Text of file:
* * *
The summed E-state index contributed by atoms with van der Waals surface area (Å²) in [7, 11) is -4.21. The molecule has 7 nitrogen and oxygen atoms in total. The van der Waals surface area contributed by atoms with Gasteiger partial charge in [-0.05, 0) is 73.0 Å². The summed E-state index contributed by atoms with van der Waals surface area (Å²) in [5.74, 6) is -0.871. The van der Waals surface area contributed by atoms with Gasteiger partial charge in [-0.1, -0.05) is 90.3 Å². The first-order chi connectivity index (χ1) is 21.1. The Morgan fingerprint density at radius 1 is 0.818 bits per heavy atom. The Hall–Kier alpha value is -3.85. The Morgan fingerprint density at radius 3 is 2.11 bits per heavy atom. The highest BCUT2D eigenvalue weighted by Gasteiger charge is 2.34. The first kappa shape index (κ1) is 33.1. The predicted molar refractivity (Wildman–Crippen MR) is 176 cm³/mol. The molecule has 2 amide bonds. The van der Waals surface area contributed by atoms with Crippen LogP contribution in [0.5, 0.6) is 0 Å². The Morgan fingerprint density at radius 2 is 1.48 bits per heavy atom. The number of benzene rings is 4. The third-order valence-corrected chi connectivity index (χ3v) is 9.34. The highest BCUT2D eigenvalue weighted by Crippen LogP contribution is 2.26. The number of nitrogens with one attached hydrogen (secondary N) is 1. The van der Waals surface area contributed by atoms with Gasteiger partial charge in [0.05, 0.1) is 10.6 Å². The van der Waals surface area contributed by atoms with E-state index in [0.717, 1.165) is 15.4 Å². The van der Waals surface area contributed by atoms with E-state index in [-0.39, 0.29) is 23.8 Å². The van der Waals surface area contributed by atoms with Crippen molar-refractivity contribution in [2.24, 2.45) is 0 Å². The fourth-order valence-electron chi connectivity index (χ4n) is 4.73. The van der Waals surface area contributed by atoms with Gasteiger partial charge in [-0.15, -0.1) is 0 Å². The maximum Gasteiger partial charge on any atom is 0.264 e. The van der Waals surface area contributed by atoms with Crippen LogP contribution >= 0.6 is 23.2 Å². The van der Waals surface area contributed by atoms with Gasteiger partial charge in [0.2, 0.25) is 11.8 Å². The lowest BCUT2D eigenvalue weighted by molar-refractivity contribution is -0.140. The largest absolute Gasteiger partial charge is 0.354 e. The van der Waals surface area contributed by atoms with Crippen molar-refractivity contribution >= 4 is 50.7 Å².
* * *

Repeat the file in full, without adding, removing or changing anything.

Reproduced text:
The summed E-state index contributed by atoms with van der Waals surface area (Å²) in [7, 11) is -4.21. The molecule has 7 nitrogen and oxygen atoms in total. The van der Waals surface area contributed by atoms with Gasteiger partial charge in [-0.05, 0) is 73.0 Å². The summed E-state index contributed by atoms with van der Waals surface area (Å²) in [5.74, 6) is -0.871. The van der Waals surface area contributed by atoms with Gasteiger partial charge in [-0.1, -0.05) is 90.3 Å². The first-order chi connectivity index (χ1) is 21.1. The Morgan fingerprint density at radius 1 is 0.818 bits per heavy atom. The Hall–Kier alpha value is -3.85. The Morgan fingerprint density at radius 3 is 2.11 bits per heavy atom. The highest BCUT2D eigenvalue weighted by Gasteiger charge is 2.34. The first kappa shape index (κ1) is 33.1. The predicted molar refractivity (Wildman–Crippen MR) is 176 cm³/mol. The molecule has 2 amide bonds. The van der Waals surface area contributed by atoms with Crippen LogP contribution in [0.5, 0.6) is 0 Å². The Morgan fingerprint density at radius 2 is 1.48 bits per heavy atom. The number of benzene rings is 4. The third-order valence-corrected chi connectivity index (χ3v) is 9.34. The highest BCUT2D eigenvalue weighted by Crippen LogP contribution is 2.26. The number of nitrogens with one attached hydrogen (secondary N) is 1. The van der Waals surface area contributed by atoms with Gasteiger partial charge in [0.05, 0.1) is 10.6 Å². The van der Waals surface area contributed by atoms with E-state index in [0.717, 1.165) is 15.4 Å². The van der Waals surface area contributed by atoms with E-state index in [-0.39, 0.29) is 23.8 Å². The van der Waals surface area contributed by atoms with Crippen molar-refractivity contribution in [2.24, 2.45) is 0 Å². The fourth-order valence-electron chi connectivity index (χ4n) is 4.73. The van der Waals surface area contributed by atoms with Gasteiger partial charge in [-0.15, -0.1) is 0 Å². The maximum Gasteiger partial charge on any atom is 0.264 e. The van der Waals surface area contributed by atoms with Crippen LogP contribution >= 0.6 is 23.2 Å². The van der Waals surface area contributed by atoms with Gasteiger partial charge in [0.2, 0.25) is 11.8 Å². The lowest BCUT2D eigenvalue weighted by molar-refractivity contribution is -0.140. The largest absolute Gasteiger partial charge is 0.354 e. The van der Waals surface area contributed by atoms with Crippen molar-refractivity contribution >= 4 is 50.7 Å².